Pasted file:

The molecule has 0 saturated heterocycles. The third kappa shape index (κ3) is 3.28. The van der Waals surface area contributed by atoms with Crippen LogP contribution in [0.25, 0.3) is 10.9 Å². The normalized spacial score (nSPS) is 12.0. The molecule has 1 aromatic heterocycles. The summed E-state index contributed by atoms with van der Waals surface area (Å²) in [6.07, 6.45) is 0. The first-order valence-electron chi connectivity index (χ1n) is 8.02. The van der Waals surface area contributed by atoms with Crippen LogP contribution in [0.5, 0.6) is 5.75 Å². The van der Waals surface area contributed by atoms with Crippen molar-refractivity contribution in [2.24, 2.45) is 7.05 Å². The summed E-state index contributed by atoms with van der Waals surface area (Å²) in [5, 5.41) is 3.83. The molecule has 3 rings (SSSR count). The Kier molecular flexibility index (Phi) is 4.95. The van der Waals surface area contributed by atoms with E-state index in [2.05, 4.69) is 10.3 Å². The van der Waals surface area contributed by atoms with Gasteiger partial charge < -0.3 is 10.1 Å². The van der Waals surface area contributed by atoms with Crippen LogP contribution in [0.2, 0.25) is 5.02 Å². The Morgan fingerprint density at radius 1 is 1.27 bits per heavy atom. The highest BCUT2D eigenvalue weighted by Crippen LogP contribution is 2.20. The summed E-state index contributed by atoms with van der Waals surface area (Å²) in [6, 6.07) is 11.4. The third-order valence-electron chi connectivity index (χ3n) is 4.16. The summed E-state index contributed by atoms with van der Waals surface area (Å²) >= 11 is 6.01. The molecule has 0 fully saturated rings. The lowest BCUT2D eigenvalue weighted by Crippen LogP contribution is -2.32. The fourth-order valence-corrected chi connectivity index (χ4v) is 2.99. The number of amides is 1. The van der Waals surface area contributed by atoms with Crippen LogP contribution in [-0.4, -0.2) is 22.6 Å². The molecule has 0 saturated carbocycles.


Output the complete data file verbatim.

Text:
The molecule has 0 saturated heterocycles. The third kappa shape index (κ3) is 3.28. The van der Waals surface area contributed by atoms with Crippen LogP contribution in [0.25, 0.3) is 10.9 Å². The normalized spacial score (nSPS) is 12.0. The molecule has 1 aromatic heterocycles. The summed E-state index contributed by atoms with van der Waals surface area (Å²) in [6.07, 6.45) is 0. The first-order valence-electron chi connectivity index (χ1n) is 8.02. The van der Waals surface area contributed by atoms with Crippen LogP contribution in [0.5, 0.6) is 5.75 Å². The van der Waals surface area contributed by atoms with Crippen molar-refractivity contribution in [2.24, 2.45) is 7.05 Å². The summed E-state index contributed by atoms with van der Waals surface area (Å²) in [5, 5.41) is 3.83. The molecule has 3 rings (SSSR count). The Kier molecular flexibility index (Phi) is 4.95. The van der Waals surface area contributed by atoms with E-state index in [2.05, 4.69) is 10.3 Å². The van der Waals surface area contributed by atoms with Gasteiger partial charge < -0.3 is 10.1 Å². The van der Waals surface area contributed by atoms with Crippen LogP contribution in [0.2, 0.25) is 5.02 Å². The Morgan fingerprint density at radius 1 is 1.27 bits per heavy atom. The highest BCUT2D eigenvalue weighted by Crippen LogP contribution is 2.20. The summed E-state index contributed by atoms with van der Waals surface area (Å²) in [6, 6.07) is 11.4. The third-order valence-electron chi connectivity index (χ3n) is 4.16. The summed E-state index contributed by atoms with van der Waals surface area (Å²) >= 11 is 6.01. The molecule has 0 fully saturated rings. The lowest BCUT2D eigenvalue weighted by Crippen LogP contribution is -2.32. The fourth-order valence-corrected chi connectivity index (χ4v) is 2.99. The number of amides is 1. The van der Waals surface area contributed by atoms with Crippen LogP contribution in [-0.4, -0.2) is 22.6 Å². The molecule has 0 saturated carbocycles.